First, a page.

One of the characteristics of human life is that what is familiar fades into the background. It has to be this way for us to cope with the world. Familiarity, and the background of understanding that it makes possible, is vital for our survival.
Imagine if this were not the case. What kind of life could we lead if we were constantly surprised by door handles, pencils, shoelaces, how to greet others, lifts, what to wear, watches, speech, furniture?
The complexity of the human worlds that we can construct and move between makes this all the more vital. The world of business, or the world of school, of parenting, of a particular profession – our participation in these require that we develop the kind of background familiarity which enables us to navigate and act without have to learn and relearn every time.
But familiarity, while necessary, also hides so much from us. Perhaps you can see this easily if you go to visit a city that’s unknown to you. Suddenly the details of buildings, architecture, language, dress come into view. That which would be unremarkable at home reveals itself in its beauty or in its capacity to confound or in its stupidity. Simple tasks such as buying a train ticket or navigating by bus across town show how complex they are, and how much skill they require.
All of these were present in your home town, but your very familiarity with everything had them fade from view.
If familiarity helps us to navigate, it also helps to conceal from us what’s there. We stop seeing the wonder and extraordinariness of our environments, tools and practices, just as we stop seeing their limits and costs. We lose sight of the effect of our houses, cars, meeting rooms, money, working hours, conversations, relationship to time, phones, people around us, sleep, and our practices of all kinds. In other words, familiarity is not just a way of coping skilfully with the world, it’s a way of going to sleep to it too.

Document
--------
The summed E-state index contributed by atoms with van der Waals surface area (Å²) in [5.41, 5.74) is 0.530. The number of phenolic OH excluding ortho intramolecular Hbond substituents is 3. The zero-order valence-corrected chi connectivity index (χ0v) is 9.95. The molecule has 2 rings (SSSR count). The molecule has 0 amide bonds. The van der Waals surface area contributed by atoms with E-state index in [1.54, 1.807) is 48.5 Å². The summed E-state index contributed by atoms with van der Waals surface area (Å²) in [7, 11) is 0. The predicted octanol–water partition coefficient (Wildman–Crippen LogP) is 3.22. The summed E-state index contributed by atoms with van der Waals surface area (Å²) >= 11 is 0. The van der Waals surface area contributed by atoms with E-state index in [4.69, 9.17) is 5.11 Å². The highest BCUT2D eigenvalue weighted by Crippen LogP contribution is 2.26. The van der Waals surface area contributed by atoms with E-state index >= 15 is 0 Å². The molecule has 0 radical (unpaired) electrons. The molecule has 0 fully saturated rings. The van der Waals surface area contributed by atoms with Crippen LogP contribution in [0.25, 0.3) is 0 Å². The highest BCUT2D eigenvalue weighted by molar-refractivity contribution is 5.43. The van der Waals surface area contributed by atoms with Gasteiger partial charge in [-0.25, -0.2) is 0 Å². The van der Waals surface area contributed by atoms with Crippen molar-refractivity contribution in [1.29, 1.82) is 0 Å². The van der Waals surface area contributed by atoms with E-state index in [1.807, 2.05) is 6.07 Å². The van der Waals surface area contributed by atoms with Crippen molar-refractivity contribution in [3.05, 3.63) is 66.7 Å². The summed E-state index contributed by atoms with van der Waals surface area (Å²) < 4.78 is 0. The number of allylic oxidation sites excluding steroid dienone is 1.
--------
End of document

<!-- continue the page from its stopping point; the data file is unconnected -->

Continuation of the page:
Sometimes we need to undo all of this if we are going to have a chance to do more than sleepwalk from one situation to the next. We need to look at what’s most ordinary as if visitors from afar, or aliens from another world. We need to consciously and actively see what’s most familiar as if it were really quite strange to us.
And we need to consider exposing ourselves purposefully to the unfamiliar if we are to wake up from our dream and take the responsibility for our lives, work, organisations – and for each other – that is called for.